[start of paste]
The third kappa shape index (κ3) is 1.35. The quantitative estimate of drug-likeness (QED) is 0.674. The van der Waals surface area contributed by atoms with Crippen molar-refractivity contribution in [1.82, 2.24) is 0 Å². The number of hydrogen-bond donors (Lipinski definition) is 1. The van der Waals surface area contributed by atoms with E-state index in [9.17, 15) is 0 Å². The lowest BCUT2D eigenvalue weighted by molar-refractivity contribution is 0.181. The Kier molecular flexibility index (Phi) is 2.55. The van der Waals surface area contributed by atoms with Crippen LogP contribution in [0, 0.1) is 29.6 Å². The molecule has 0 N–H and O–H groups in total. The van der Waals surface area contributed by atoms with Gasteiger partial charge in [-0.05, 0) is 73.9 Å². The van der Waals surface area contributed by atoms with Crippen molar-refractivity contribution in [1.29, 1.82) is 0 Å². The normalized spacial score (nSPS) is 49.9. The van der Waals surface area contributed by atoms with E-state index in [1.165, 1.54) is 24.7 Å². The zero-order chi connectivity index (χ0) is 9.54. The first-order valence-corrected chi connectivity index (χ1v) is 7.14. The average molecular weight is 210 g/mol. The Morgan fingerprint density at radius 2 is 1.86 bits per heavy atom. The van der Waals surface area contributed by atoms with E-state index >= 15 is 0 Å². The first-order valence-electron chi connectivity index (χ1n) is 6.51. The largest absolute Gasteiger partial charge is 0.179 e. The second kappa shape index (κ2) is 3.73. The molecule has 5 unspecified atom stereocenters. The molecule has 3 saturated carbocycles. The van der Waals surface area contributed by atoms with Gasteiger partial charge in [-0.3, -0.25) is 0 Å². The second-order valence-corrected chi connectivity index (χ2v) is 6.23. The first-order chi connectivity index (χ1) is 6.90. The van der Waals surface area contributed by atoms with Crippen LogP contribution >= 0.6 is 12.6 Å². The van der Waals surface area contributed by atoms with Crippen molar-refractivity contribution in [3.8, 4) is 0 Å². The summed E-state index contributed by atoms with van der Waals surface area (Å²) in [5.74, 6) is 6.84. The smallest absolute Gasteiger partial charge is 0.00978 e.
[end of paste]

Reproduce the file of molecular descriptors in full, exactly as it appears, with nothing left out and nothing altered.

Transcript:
The third kappa shape index (κ3) is 1.35. The quantitative estimate of drug-likeness (QED) is 0.674. The van der Waals surface area contributed by atoms with Crippen molar-refractivity contribution in [1.82, 2.24) is 0 Å². The number of hydrogen-bond donors (Lipinski definition) is 1. The van der Waals surface area contributed by atoms with E-state index in [9.17, 15) is 0 Å². The lowest BCUT2D eigenvalue weighted by molar-refractivity contribution is 0.181. The Kier molecular flexibility index (Phi) is 2.55. The van der Waals surface area contributed by atoms with Crippen LogP contribution in [0, 0.1) is 29.6 Å². The molecule has 0 N–H and O–H groups in total. The van der Waals surface area contributed by atoms with Gasteiger partial charge in [-0.05, 0) is 73.9 Å². The van der Waals surface area contributed by atoms with Crippen molar-refractivity contribution in [1.29, 1.82) is 0 Å². The normalized spacial score (nSPS) is 49.9. The van der Waals surface area contributed by atoms with E-state index in [1.165, 1.54) is 24.7 Å². The zero-order chi connectivity index (χ0) is 9.54. The first-order valence-corrected chi connectivity index (χ1v) is 7.14. The average molecular weight is 210 g/mol. The Morgan fingerprint density at radius 2 is 1.86 bits per heavy atom. The van der Waals surface area contributed by atoms with E-state index >= 15 is 0 Å². The first-order valence-electron chi connectivity index (χ1n) is 6.51. The largest absolute Gasteiger partial charge is 0.179 e. The second kappa shape index (κ2) is 3.73. The molecule has 5 unspecified atom stereocenters. The molecule has 3 saturated carbocycles. The van der Waals surface area contributed by atoms with Gasteiger partial charge in [-0.3, -0.25) is 0 Å². The second-order valence-corrected chi connectivity index (χ2v) is 6.23. The first-order chi connectivity index (χ1) is 6.90. The van der Waals surface area contributed by atoms with Crippen LogP contribution >= 0.6 is 12.6 Å². The van der Waals surface area contributed by atoms with Crippen molar-refractivity contribution in [3.8, 4) is 0 Å². The summed E-state index contributed by atoms with van der Waals surface area (Å²) in [5.74, 6) is 6.84. The smallest absolute Gasteiger partial charge is 0.00978 e.